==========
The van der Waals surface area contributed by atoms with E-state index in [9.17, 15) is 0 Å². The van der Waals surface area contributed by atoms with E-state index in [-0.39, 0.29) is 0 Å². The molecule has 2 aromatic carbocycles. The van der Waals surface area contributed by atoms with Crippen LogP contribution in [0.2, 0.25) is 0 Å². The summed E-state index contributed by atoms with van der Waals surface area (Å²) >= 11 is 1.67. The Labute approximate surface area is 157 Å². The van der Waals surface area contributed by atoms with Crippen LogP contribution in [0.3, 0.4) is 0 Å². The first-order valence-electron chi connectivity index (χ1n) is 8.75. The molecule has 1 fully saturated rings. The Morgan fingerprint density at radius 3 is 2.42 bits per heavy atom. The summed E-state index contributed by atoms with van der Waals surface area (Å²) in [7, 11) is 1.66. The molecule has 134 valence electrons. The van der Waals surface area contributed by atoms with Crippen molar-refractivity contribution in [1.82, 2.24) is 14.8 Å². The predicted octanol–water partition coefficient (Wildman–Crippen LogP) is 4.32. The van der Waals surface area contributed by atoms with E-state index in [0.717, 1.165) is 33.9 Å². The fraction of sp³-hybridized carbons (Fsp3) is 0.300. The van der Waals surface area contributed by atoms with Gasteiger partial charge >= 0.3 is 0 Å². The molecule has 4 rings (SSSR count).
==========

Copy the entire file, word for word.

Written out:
The van der Waals surface area contributed by atoms with E-state index in [9.17, 15) is 0 Å². The van der Waals surface area contributed by atoms with E-state index in [-0.39, 0.29) is 0 Å². The molecule has 2 aromatic carbocycles. The van der Waals surface area contributed by atoms with Crippen LogP contribution in [0.2, 0.25) is 0 Å². The summed E-state index contributed by atoms with van der Waals surface area (Å²) >= 11 is 1.67. The Labute approximate surface area is 157 Å². The van der Waals surface area contributed by atoms with Crippen LogP contribution in [0.3, 0.4) is 0 Å². The first-order valence-electron chi connectivity index (χ1n) is 8.75. The molecule has 1 fully saturated rings. The Morgan fingerprint density at radius 3 is 2.42 bits per heavy atom. The summed E-state index contributed by atoms with van der Waals surface area (Å²) in [7, 11) is 1.66. The molecule has 134 valence electrons. The van der Waals surface area contributed by atoms with Crippen molar-refractivity contribution in [1.82, 2.24) is 14.8 Å². The predicted octanol–water partition coefficient (Wildman–Crippen LogP) is 4.32. The van der Waals surface area contributed by atoms with E-state index in [0.717, 1.165) is 33.9 Å². The fraction of sp³-hybridized carbons (Fsp3) is 0.300. The van der Waals surface area contributed by atoms with Gasteiger partial charge >= 0.3 is 0 Å². The molecule has 4 rings (SSSR count).